When F. Scott Fitzgerald said, “The rich are different than you and me,” Ernest Hemingway famously responded, “Yes, they have more money.”
In May 1916, the very rich William Madison Wood had begun to purchase all of Frye Village on his way to creating “Shawsheen,” a planned community for his company’s middle and upper management. One of these early purchases included Husseys Pond, Husseys Brook and a large piece of the shores of Shawsheen River. It was still three years before the actual construction of Shawsheen Village would begin, and Wood was always a man with a plan. So what could he do with Husseys Pond?
Before we begin that discussion, this is a good opportunity to discuss how rich Mr. Wood was. He wasn’t just rich in the conventional sense; he was extremely rich. His salary alone in 1918 was the equivalent of $17 million today. In 1924, he controlled 60 mills and employed 40,000 people. His wealth was so extensive that it was beyond the imagination of most people. He owned three mansions, but “Arden,” in Andover was his home. From there, he watched Shawsheen Village develop. Arden was only 200 or 300 yards from the headquarters of American Woolen Co., which he built on Balmoral Street (now a residential condominium building), and about 500 yards from the new factories.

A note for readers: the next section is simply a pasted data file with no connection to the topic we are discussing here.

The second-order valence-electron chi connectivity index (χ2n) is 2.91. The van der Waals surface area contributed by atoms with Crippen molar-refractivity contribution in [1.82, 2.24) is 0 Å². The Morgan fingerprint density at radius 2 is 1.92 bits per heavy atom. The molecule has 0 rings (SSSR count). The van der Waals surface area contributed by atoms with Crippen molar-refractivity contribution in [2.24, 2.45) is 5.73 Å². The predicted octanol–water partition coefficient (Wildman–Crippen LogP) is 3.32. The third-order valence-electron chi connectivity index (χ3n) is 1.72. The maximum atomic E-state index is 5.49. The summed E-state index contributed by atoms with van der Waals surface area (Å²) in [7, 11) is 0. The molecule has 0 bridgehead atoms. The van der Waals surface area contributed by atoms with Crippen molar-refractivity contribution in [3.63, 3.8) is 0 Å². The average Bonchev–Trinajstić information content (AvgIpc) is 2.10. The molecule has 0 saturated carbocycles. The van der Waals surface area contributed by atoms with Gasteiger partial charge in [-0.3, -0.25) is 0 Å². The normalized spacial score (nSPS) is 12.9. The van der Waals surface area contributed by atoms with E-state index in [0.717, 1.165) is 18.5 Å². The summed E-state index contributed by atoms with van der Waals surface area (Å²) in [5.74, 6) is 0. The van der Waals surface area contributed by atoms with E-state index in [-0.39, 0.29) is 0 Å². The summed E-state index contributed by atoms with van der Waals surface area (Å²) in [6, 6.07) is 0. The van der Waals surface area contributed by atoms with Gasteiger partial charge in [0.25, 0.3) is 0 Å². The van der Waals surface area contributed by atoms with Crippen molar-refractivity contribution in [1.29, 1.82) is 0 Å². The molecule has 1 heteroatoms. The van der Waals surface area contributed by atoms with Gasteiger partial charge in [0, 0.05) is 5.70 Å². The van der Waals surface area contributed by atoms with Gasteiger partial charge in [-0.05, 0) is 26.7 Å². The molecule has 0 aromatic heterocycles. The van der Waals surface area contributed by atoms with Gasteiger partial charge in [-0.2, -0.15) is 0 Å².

And what kind of man was he? He was a good man, I believe, a real-life Horatio Alger story: he’d grown from owning nothing to being one of the richest men in the country. Although he was often blamed for the Bread and Roses Strike because he was the largest of the industrialists involved, he is less frequently given credit for the strike’s end, which he brought about in spite of the opposition of the communist-controlled International Workers of the World (IWW), many of whom hung around after the strike’s end to cause intermittent trouble. By the time he retired in 1924, he was beloved by many who worked for him and was called “Billy” to his face.